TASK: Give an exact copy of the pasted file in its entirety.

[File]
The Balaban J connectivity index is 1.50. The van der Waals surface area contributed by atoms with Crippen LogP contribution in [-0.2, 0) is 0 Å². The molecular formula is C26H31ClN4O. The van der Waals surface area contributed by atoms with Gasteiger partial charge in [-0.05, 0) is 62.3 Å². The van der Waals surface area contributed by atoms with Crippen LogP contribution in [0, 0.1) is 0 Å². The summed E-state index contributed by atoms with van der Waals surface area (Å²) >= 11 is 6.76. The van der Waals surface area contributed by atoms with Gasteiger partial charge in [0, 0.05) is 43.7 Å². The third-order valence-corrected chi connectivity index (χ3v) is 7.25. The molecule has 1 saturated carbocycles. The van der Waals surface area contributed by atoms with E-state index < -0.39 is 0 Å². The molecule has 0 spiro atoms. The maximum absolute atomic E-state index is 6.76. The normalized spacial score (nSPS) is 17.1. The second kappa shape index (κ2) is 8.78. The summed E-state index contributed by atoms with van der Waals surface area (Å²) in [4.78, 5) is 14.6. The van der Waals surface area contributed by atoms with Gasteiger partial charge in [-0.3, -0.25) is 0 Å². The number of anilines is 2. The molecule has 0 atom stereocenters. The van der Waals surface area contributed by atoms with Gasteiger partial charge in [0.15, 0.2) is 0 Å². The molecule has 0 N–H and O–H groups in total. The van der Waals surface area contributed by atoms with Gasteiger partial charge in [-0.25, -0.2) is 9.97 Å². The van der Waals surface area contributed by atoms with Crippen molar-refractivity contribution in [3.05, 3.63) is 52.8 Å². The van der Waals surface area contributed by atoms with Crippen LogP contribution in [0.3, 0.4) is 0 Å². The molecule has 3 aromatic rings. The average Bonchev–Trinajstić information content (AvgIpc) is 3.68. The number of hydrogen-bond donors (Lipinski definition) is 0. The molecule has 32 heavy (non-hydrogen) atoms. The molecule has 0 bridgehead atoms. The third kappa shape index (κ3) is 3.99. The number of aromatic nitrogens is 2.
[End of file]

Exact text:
The Balaban J connectivity index is 1.50. The van der Waals surface area contributed by atoms with Crippen LogP contribution in [-0.2, 0) is 0 Å². The molecular formula is C26H31ClN4O. The van der Waals surface area contributed by atoms with Gasteiger partial charge in [-0.05, 0) is 62.3 Å². The van der Waals surface area contributed by atoms with Crippen LogP contribution in [0, 0.1) is 0 Å². The summed E-state index contributed by atoms with van der Waals surface area (Å²) >= 11 is 6.76. The van der Waals surface area contributed by atoms with Gasteiger partial charge in [0, 0.05) is 43.7 Å². The third-order valence-corrected chi connectivity index (χ3v) is 7.25. The molecule has 1 saturated carbocycles. The van der Waals surface area contributed by atoms with E-state index < -0.39 is 0 Å². The molecule has 0 spiro atoms. The maximum absolute atomic E-state index is 6.76. The normalized spacial score (nSPS) is 17.1. The second kappa shape index (κ2) is 8.78. The summed E-state index contributed by atoms with van der Waals surface area (Å²) in [4.78, 5) is 14.6. The van der Waals surface area contributed by atoms with Gasteiger partial charge in [-0.3, -0.25) is 0 Å². The number of anilines is 2. The molecule has 0 atom stereocenters. The van der Waals surface area contributed by atoms with Gasteiger partial charge in [0.15, 0.2) is 0 Å². The molecule has 0 N–H and O–H groups in total. The van der Waals surface area contributed by atoms with Gasteiger partial charge in [-0.25, -0.2) is 9.97 Å². The van der Waals surface area contributed by atoms with Crippen molar-refractivity contribution in [3.05, 3.63) is 52.8 Å². The van der Waals surface area contributed by atoms with Crippen LogP contribution in [0.3, 0.4) is 0 Å². The molecule has 3 aromatic rings. The average Bonchev–Trinajstić information content (AvgIpc) is 3.68. The number of hydrogen-bond donors (Lipinski definition) is 0. The molecule has 32 heavy (non-hydrogen) atoms. The molecule has 0 bridgehead atoms. The third kappa shape index (κ3) is 3.99. The number of aromatic nitrogens is 2.